In the sustainable development priorities for the next 15 years adopted by heads of states in New York this week, the United Nations has highlighted financial inclusion as an important enabler for poorer households in the informal economies of the global south to increase resilience and better capture opportunities.
The types of financial services that low-income women are able to access have also changed. In 1995, we were still promoting the idea that low-income women entrepreneurs were optimal loan clients. Today, financial institutions are offering savings, microinsurance, digital financial services to rural families, women who work in factories, and women who run larger businesses.
As small business owners in the Philippines, these women often do not qualify for traditional loans and other commercial banking services. They look to nonprofit financial institutions like Negros Women for Tomorrow Foundation (NWTF) for financial services that are specifically designed to help them build their businesses.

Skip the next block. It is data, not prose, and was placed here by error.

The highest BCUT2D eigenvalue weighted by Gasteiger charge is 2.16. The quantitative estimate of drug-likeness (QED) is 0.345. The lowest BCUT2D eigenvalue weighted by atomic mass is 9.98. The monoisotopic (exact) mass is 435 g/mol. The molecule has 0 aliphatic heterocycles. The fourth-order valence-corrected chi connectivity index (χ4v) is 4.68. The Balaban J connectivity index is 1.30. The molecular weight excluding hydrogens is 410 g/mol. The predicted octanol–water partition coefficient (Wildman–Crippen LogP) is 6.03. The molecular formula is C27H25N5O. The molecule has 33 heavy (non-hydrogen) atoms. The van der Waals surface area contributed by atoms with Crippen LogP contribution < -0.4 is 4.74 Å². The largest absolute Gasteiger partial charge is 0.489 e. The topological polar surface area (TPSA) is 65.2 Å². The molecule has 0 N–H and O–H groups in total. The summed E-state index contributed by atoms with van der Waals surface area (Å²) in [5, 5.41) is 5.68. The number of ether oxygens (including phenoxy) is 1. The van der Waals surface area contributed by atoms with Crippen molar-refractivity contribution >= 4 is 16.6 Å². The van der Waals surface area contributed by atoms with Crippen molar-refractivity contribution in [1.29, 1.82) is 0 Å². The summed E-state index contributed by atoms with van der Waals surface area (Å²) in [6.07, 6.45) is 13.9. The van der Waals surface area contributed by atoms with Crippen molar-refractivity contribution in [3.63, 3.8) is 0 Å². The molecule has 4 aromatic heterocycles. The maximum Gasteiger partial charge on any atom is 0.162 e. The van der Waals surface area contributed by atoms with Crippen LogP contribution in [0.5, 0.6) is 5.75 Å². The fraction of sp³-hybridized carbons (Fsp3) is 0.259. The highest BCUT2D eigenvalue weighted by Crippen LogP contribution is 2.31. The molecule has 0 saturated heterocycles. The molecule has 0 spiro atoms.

While Boston is rapidly becoming a hub of opportunity for some, the breadth of this financial instability exposes an inequality of opportunity that hurts both families and Boston's long-term economic prospects. If we want to begin to address inequality, we must ensure that families have the tools necessary to become economically resilient.
Financial inclusion helps lift people out of poverty and can help speed economic development. It can draw more women into the mainstream of economic activity, harnessing their contributions to society. And it will help governments provide more efficient delivery of services to their people by streamlining transfers and cutting administrative costs.